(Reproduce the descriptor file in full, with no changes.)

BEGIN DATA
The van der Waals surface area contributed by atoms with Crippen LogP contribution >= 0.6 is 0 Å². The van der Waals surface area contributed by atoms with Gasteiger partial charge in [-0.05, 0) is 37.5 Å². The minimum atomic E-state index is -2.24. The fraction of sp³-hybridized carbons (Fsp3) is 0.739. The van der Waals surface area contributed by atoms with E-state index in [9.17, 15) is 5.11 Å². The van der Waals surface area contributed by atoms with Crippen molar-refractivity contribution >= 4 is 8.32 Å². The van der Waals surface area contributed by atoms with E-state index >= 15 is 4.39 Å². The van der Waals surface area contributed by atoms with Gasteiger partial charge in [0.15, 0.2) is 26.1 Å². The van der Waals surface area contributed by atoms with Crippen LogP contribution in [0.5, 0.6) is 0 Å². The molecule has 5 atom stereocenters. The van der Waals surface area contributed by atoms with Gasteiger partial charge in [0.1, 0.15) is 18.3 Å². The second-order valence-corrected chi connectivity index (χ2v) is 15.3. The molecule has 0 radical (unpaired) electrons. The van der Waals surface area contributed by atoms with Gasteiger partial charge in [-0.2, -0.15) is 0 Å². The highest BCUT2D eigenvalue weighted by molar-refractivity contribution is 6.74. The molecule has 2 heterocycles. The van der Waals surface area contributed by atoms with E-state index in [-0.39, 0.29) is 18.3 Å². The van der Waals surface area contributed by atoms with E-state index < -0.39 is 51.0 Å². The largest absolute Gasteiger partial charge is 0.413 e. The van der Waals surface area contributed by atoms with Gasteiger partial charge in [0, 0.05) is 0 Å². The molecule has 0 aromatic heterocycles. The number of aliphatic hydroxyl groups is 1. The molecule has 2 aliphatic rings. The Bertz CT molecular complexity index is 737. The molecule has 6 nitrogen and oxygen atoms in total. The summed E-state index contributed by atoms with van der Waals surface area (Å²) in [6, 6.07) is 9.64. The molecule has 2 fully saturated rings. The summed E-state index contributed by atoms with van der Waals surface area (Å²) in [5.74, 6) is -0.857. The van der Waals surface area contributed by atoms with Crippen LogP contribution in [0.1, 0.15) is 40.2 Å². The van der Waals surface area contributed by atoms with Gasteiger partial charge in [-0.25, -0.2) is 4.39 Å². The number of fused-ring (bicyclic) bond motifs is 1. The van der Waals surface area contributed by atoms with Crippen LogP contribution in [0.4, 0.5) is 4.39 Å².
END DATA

The van der Waals surface area contributed by atoms with Crippen LogP contribution >= 0.6 is 0 Å². The van der Waals surface area contributed by atoms with Gasteiger partial charge in [-0.05, 0) is 37.5 Å². The minimum atomic E-state index is -2.24. The fraction of sp³-hybridized carbons (Fsp3) is 0.739. The van der Waals surface area contributed by atoms with E-state index in [9.17, 15) is 5.11 Å². The van der Waals surface area contributed by atoms with Crippen molar-refractivity contribution >= 4 is 8.32 Å². The van der Waals surface area contributed by atoms with E-state index >= 15 is 4.39 Å². The van der Waals surface area contributed by atoms with Gasteiger partial charge in [0.15, 0.2) is 26.1 Å². The van der Waals surface area contributed by atoms with Crippen LogP contribution in [0.5, 0.6) is 0 Å². The molecule has 5 atom stereocenters. The van der Waals surface area contributed by atoms with Gasteiger partial charge in [0.1, 0.15) is 18.3 Å². The second-order valence-corrected chi connectivity index (χ2v) is 15.3. The molecule has 0 radical (unpaired) electrons. The van der Waals surface area contributed by atoms with Gasteiger partial charge in [-0.2, -0.15) is 0 Å². The highest BCUT2D eigenvalue weighted by molar-refractivity contribution is 6.74. The molecule has 2 heterocycles. The van der Waals surface area contributed by atoms with E-state index in [-0.39, 0.29) is 18.3 Å². The van der Waals surface area contributed by atoms with E-state index < -0.39 is 51.0 Å². The largest absolute Gasteiger partial charge is 0.413 e. The van der Waals surface area contributed by atoms with Gasteiger partial charge in [0, 0.05) is 0 Å². The molecule has 0 aromatic heterocycles. The number of aliphatic hydroxyl groups is 1. The molecule has 2 aliphatic rings. The Bertz CT molecular complexity index is 737. The molecule has 6 nitrogen and oxygen atoms in total. The summed E-state index contributed by atoms with van der Waals surface area (Å²) in [6, 6.07) is 9.64. The molecule has 2 fully saturated rings. The summed E-state index contributed by atoms with van der Waals surface area (Å²) in [5.74, 6) is -0.857. The van der Waals surface area contributed by atoms with Crippen LogP contribution in [0.1, 0.15) is 40.2 Å². The van der Waals surface area contributed by atoms with Gasteiger partial charge in [-0.25, -0.2) is 4.39 Å². The number of fused-ring (bicyclic) bond motifs is 1. The van der Waals surface area contributed by atoms with Crippen LogP contribution in [0.4, 0.5) is 4.39 Å².